New Gold announced a new PEA for 500k pa production at Blackwater in British Columbia, getting nicely positioned in the sweet spot of "growth mid tier/consolidator" heading to 1 million oz production.
$1.5 - $2bn capex is quite something to fund from cashflow.
Not a cheap company any more at almost $6bn market cap.
There are cheaper production companies and deposits but there is a top tier management at New Gold, the 5-10year chart challenges the "metal not miners" story, there are a number of others in this growth sweet spot, neither in the grind of the majors struggling to replace resources nor the cash starved juniors diluting to fund exploration and development.
Part of the formula for these growth mid-tier groups is their ability to line up a string of projects so that mine building teams move on from one project to another growing the business. I presume that skilled and experienced mine building teams are in limited supply and the shortage is part of the reason for cost escalation, either chasing the scarce resources or mis-managing projects, Nolan Watson discussed the number of teams in the industry building their first mine the other day. Others who come to mind are Argonaut (ex Meridien management) who recently announced an exploration agreement in Nevada and B2 Gold (ex Bema management) who recently announced a merger with CGA in the Philippines, leveraging their skills in operating in tough jurisdictions according to the Northern Miner.
CGA hold a stake in St Augustine in the Philippines which seems to have anticipated the deal, perhaps a next mine to build.
Giustra's Endeavour looks to be building quite a group of mines in Africa, with the recent acquisition of Avion.
Eldorado are growing but perhaps reaching a market cap which will be hard to double.
Richfield's Blackwater was taken out early in its discovery cycle unlike some of the "deposits" which have been kicking around for so long.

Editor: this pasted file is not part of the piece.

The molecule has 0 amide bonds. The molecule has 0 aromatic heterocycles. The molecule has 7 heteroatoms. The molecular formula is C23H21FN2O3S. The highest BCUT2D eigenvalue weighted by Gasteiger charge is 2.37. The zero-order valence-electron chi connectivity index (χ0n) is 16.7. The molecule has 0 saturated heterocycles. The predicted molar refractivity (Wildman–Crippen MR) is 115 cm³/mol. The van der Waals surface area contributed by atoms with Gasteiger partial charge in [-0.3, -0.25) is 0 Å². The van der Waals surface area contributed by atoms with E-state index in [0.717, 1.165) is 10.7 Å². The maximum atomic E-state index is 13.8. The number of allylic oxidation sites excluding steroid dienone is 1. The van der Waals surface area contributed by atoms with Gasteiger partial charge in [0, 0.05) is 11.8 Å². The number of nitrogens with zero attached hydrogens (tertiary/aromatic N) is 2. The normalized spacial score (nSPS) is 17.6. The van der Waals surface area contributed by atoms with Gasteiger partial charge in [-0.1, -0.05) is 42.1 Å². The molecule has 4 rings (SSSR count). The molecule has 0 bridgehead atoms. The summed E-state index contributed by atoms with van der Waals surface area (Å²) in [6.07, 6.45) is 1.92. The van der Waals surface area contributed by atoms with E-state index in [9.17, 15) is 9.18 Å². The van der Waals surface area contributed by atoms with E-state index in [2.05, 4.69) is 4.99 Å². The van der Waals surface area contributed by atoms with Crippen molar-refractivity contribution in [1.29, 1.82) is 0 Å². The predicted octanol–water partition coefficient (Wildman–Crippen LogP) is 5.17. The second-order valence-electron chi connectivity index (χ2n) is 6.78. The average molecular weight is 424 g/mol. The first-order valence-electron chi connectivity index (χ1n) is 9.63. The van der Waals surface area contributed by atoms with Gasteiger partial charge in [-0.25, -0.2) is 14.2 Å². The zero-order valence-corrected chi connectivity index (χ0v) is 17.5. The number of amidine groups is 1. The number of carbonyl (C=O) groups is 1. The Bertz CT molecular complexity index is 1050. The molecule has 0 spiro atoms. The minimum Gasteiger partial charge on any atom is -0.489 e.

Clearly large low grade deposits can be low cost in the right circumstances, I never properly understood quite how remote Blackwater is, or is it near key infrastructure, any Canadians clearer than me..?
There are an enormous number of exploration projects I'm seeing in British Columbia, many must be true Moose pasture but as lower and lower grades become economic some will show great scale potential. Capex and permitting will separate the best.
I've always been wary of the large low grade / open pits but with Osisko in production, Detour due in 2013 at good gold prices and high production volumes they could look very good. Thompson Creek's Mt Milligan (ex Terrane) shows the risks of capital overspend building vast mines.
Clearly there are enormous amounts of rock to shift for production, 60,000Tonnes per day at Blackwater, for less than 1g/T.
That is slightly mind boggling and is one of the things which makes me wonder about what the miners are having to do to get the shiny metal from the ground. I also assume the sensitivty to oil prices shifting those volumes must be high though NGD indicated limited sensitivity to opex, couldn't spot a number for oil sensitivity skimming through the PEA.
If gold is undergoing its big revaluation as described by Paul Brodsky here
....then the big deposits which could move to potential mines include large low grade deposits.
I am still wary of the "Wilderness" deposits which will hit many permitting and infrastructure risks. Good jurisdiction for ongoing ownership and sensible taxation will also be key. If the gold price collapses as these mines come onstream there will have been an enormous waste of capital. If the gold price spikes and falls back to a high level, entering the monetary system in some way these mines will be printing money.